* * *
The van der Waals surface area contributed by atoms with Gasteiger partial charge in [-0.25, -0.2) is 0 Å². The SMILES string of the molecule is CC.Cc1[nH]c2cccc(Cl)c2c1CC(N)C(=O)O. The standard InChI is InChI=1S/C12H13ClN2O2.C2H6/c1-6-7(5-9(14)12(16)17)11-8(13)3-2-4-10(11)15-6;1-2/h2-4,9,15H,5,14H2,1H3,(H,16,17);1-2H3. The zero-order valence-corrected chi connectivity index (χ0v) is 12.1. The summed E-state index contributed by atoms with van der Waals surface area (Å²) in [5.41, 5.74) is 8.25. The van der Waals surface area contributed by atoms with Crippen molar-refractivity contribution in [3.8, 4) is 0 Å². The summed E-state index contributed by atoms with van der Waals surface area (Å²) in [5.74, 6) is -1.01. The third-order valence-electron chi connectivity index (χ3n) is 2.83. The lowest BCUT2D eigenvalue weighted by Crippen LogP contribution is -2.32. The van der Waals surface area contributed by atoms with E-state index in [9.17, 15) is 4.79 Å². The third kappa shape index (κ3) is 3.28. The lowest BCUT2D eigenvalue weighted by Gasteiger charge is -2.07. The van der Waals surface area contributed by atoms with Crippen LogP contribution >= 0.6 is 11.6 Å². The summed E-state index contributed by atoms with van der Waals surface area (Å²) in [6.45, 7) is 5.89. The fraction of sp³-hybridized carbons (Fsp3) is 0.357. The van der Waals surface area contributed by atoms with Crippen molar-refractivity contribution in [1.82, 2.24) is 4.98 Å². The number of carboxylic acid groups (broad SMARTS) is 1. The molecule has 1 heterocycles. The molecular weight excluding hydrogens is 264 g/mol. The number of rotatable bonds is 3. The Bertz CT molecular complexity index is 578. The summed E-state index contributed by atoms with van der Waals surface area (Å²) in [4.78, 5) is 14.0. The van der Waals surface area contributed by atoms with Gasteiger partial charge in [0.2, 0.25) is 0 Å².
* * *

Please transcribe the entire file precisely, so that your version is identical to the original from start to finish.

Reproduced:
The van der Waals surface area contributed by atoms with Gasteiger partial charge in [-0.25, -0.2) is 0 Å². The SMILES string of the molecule is CC.Cc1[nH]c2cccc(Cl)c2c1CC(N)C(=O)O. The standard InChI is InChI=1S/C12H13ClN2O2.C2H6/c1-6-7(5-9(14)12(16)17)11-8(13)3-2-4-10(11)15-6;1-2/h2-4,9,15H,5,14H2,1H3,(H,16,17);1-2H3. The zero-order valence-corrected chi connectivity index (χ0v) is 12.1. The summed E-state index contributed by atoms with van der Waals surface area (Å²) in [5.41, 5.74) is 8.25. The van der Waals surface area contributed by atoms with Crippen molar-refractivity contribution in [3.8, 4) is 0 Å². The summed E-state index contributed by atoms with van der Waals surface area (Å²) in [5.74, 6) is -1.01. The third-order valence-electron chi connectivity index (χ3n) is 2.83. The lowest BCUT2D eigenvalue weighted by Crippen LogP contribution is -2.32. The van der Waals surface area contributed by atoms with E-state index in [9.17, 15) is 4.79 Å². The third kappa shape index (κ3) is 3.28. The lowest BCUT2D eigenvalue weighted by Gasteiger charge is -2.07. The van der Waals surface area contributed by atoms with Crippen LogP contribution >= 0.6 is 11.6 Å². The summed E-state index contributed by atoms with van der Waals surface area (Å²) in [6.45, 7) is 5.89. The fraction of sp³-hybridized carbons (Fsp3) is 0.357. The van der Waals surface area contributed by atoms with Crippen molar-refractivity contribution in [1.82, 2.24) is 4.98 Å². The number of carboxylic acid groups (broad SMARTS) is 1. The molecule has 1 heterocycles. The molecular weight excluding hydrogens is 264 g/mol. The number of rotatable bonds is 3. The Bertz CT molecular complexity index is 578. The summed E-state index contributed by atoms with van der Waals surface area (Å²) in [4.78, 5) is 14.0. The van der Waals surface area contributed by atoms with Gasteiger partial charge in [0.2, 0.25) is 0 Å².